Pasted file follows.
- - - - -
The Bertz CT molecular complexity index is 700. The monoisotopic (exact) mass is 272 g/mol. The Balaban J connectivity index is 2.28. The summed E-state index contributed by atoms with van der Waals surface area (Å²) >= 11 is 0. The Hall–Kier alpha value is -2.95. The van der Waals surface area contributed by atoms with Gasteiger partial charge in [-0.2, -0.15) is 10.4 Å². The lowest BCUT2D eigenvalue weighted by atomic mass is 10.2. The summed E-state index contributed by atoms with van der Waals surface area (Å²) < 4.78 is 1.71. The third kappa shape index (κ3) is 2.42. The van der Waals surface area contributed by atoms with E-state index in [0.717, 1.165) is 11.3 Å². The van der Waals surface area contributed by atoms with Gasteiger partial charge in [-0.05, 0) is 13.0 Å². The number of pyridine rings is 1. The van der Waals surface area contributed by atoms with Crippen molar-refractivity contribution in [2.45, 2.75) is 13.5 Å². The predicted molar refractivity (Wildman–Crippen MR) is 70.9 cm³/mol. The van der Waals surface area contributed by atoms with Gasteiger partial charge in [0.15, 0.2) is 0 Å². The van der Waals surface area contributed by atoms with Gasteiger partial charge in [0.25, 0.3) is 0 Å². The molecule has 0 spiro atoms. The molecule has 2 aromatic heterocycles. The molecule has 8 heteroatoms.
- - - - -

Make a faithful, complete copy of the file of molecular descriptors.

The Bertz CT molecular complexity index is 700. The monoisotopic (exact) mass is 272 g/mol. The Balaban J connectivity index is 2.28. The summed E-state index contributed by atoms with van der Waals surface area (Å²) >= 11 is 0. The Hall–Kier alpha value is -2.95. The van der Waals surface area contributed by atoms with Gasteiger partial charge in [-0.2, -0.15) is 10.4 Å². The lowest BCUT2D eigenvalue weighted by atomic mass is 10.2. The summed E-state index contributed by atoms with van der Waals surface area (Å²) < 4.78 is 1.71. The third kappa shape index (κ3) is 2.42. The van der Waals surface area contributed by atoms with E-state index in [0.717, 1.165) is 11.3 Å². The van der Waals surface area contributed by atoms with Gasteiger partial charge in [-0.05, 0) is 13.0 Å². The number of pyridine rings is 1. The van der Waals surface area contributed by atoms with Crippen molar-refractivity contribution in [2.45, 2.75) is 13.5 Å². The predicted molar refractivity (Wildman–Crippen MR) is 70.9 cm³/mol. The van der Waals surface area contributed by atoms with Gasteiger partial charge in [0.15, 0.2) is 0 Å². The van der Waals surface area contributed by atoms with Gasteiger partial charge in [0.25, 0.3) is 0 Å². The molecule has 0 spiro atoms. The molecule has 2 aromatic heterocycles. The molecule has 8 heteroatoms.